What is Babylon, Iraq?

Babylon was once one of the most important cities in the ancient world. It served as the capital city of Babylonia, a kingdom in ancient Mesopotamia, from the 18th – 6th century BC.

Built along the banks of the historic Euphrates river, it became the largest and most famous city in the world. So how exactly does one travel to Babylon given Iraq’s recent, troubled history?

Ancient Babylon
Visitors at Babylon

Early History

Babylon’s history goes back almost 4,000 years when it was settled by the nomadic Amorite tibes. It soon became home to Emperor Hammurabi who invaded the nearby city states or Ur, Uruk and others to create the one kingdom of Babylonia. The King left his mark on humanity by adopting the “code of Hammurabi”, the world’s first written law

Babylonian heritage reached a new height under Nebuchadnezzar II (604–561 BC). He ordered in a new era of reconstruction – quickly turning the city into an architectural marvel. A crown jewel in this construction phase was the magnificent Ishtar Gate, the purpose of which was to welcome visitors to the city. The gate can now be seen in Berlin’s Pergamon Museum after it was shipped there in the early 20th century and rebuilt piece by piece.

Nebuchadnezzar II is also credited with the construction of the Hanging Gardens of Babylon. No one knows exactly where the gardens where, but on a tour of Babylon you’ll see where most experts think it was.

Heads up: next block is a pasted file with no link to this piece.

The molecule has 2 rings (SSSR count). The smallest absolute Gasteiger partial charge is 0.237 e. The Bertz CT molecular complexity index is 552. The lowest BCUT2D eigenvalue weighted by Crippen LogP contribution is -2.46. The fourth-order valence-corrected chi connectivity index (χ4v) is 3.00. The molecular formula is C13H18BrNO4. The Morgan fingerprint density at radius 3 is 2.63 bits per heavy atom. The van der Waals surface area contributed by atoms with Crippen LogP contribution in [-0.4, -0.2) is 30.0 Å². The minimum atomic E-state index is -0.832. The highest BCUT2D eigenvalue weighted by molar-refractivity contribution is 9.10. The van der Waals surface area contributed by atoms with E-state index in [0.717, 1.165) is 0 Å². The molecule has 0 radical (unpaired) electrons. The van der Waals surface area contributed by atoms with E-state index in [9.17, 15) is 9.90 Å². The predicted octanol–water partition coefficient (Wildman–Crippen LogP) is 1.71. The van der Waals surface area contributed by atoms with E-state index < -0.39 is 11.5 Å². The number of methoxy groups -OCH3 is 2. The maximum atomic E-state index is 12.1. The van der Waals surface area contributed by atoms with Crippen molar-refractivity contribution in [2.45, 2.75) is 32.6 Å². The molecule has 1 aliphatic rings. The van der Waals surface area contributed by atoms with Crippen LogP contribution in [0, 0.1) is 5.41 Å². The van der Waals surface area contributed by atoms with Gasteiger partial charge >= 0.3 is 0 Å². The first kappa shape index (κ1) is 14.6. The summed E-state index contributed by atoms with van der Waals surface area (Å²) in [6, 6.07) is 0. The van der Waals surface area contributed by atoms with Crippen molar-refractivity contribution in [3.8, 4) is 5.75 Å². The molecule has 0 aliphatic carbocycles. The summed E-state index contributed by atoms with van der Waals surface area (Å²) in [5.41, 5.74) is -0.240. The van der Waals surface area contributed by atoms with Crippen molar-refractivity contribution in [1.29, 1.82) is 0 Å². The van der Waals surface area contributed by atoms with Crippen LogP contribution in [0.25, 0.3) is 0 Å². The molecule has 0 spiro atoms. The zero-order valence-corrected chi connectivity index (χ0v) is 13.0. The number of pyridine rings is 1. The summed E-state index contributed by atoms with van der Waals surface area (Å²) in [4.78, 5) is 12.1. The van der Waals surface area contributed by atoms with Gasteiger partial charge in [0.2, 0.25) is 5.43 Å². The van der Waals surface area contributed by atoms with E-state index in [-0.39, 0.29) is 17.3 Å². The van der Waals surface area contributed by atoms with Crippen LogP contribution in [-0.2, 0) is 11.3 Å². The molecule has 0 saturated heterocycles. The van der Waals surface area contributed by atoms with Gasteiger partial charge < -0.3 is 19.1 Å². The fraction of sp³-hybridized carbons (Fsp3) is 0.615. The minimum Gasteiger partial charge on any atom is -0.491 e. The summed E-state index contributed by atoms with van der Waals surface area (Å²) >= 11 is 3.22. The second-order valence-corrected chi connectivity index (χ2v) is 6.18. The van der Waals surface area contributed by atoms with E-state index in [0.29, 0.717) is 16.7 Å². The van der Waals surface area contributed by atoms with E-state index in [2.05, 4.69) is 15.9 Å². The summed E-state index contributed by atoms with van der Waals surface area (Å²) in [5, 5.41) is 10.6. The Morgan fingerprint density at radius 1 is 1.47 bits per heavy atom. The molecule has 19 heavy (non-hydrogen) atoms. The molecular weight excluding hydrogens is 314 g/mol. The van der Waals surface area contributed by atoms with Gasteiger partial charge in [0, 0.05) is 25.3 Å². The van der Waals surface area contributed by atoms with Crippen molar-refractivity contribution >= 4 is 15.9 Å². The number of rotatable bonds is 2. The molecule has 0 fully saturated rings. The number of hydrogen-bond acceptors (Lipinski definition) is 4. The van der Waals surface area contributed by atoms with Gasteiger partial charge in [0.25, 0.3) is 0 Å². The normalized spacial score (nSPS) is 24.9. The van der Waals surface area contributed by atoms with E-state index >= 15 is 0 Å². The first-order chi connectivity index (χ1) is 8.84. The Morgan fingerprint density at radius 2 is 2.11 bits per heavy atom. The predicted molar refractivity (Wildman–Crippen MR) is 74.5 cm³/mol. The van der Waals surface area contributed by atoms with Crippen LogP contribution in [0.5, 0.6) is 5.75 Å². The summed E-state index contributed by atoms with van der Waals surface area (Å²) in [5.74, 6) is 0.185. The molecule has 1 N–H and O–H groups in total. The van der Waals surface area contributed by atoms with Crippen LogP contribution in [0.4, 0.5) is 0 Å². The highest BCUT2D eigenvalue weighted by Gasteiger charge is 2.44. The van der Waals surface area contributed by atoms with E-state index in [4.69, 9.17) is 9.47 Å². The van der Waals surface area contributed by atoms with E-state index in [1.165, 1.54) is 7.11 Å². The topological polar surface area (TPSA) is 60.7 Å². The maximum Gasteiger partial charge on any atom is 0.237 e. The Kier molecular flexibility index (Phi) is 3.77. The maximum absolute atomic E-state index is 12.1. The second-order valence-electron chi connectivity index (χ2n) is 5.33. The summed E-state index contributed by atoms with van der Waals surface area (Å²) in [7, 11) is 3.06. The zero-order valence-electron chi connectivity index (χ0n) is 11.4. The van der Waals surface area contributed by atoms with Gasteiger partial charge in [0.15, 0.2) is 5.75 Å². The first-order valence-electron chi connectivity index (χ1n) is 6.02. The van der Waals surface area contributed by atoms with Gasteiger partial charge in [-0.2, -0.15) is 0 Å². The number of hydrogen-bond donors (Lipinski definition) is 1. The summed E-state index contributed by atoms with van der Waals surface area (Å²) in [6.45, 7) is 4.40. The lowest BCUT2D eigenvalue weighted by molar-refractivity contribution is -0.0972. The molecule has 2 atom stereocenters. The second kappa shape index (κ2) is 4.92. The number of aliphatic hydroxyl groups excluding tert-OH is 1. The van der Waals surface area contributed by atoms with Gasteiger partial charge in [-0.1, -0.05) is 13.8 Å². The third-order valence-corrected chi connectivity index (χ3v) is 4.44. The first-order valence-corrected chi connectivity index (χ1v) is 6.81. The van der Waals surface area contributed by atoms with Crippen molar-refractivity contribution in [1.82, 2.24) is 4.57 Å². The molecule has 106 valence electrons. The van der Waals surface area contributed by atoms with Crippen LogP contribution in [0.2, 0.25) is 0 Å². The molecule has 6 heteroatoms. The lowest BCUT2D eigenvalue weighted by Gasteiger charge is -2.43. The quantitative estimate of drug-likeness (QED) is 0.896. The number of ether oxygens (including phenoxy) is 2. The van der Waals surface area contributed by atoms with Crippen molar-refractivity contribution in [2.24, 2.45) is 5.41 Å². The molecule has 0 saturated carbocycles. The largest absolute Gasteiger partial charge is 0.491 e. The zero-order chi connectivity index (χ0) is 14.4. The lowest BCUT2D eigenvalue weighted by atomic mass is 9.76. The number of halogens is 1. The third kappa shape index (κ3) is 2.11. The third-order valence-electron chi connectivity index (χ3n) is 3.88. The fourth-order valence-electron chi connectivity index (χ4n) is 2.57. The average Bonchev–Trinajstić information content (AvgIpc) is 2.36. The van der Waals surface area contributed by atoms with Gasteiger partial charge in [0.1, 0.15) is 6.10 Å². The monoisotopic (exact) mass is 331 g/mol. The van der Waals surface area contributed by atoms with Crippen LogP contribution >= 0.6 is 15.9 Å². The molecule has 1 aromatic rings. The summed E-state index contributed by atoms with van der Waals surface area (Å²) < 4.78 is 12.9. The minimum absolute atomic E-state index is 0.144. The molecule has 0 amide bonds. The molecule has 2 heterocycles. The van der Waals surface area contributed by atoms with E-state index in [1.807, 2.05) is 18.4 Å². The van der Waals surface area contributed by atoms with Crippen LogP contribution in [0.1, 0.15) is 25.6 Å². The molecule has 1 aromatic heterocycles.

Under his rule the city once again became the most important and largest in the world.

It went on to be captured by the Assyrians, Arabs, Persians and Greeks over the centuries.

Alexander the Great would conquer the city in 331BC but died there a short time later before he could fulfill his dream of making Babylon the capital of his empire.

Babylon, on a Southern Iraq Tour
Babylon gate in Iraq.
Reconstruction of Ishtar Gate

Modern History

From 1899 to 1917, a German Oriental Society excavation team led by Robert Koldewey conducted the first scientific works in the city.

Thousands of items were sent back to Berlin before the team fled in the face of advancing British troops in 1917. Many more thousands of artifacts were lost at sea on route.

In 1983 , the government of Saddam Hussein began a reconstruction project in the ancient city. New structures and walls were build on top of ancient walls. This drew anger from UNESCO and multiple scholars around the world.

Saddam even had his name inscribed in the new bricks. The reconstruction was rounded off with a brand new palace for the dictator himself overlooking Babylon.

There were further plans for a rebuilt Hanging Garden and a cable car over the city but thankfully they were to go on the back burner after the 2003 American invasion.

During the occupation, the area was held by American and Polish troops. Much damage was caused by the forces setting up camp “Alpha” in Babylon. Irreparable damage was caused by tanks, helicopters and other heavy vehicles amongst the ruins.

travel to Babylon
Hanging gardens of Babylon
Where The Hanging Gardens of Babylon Once Possibly Stood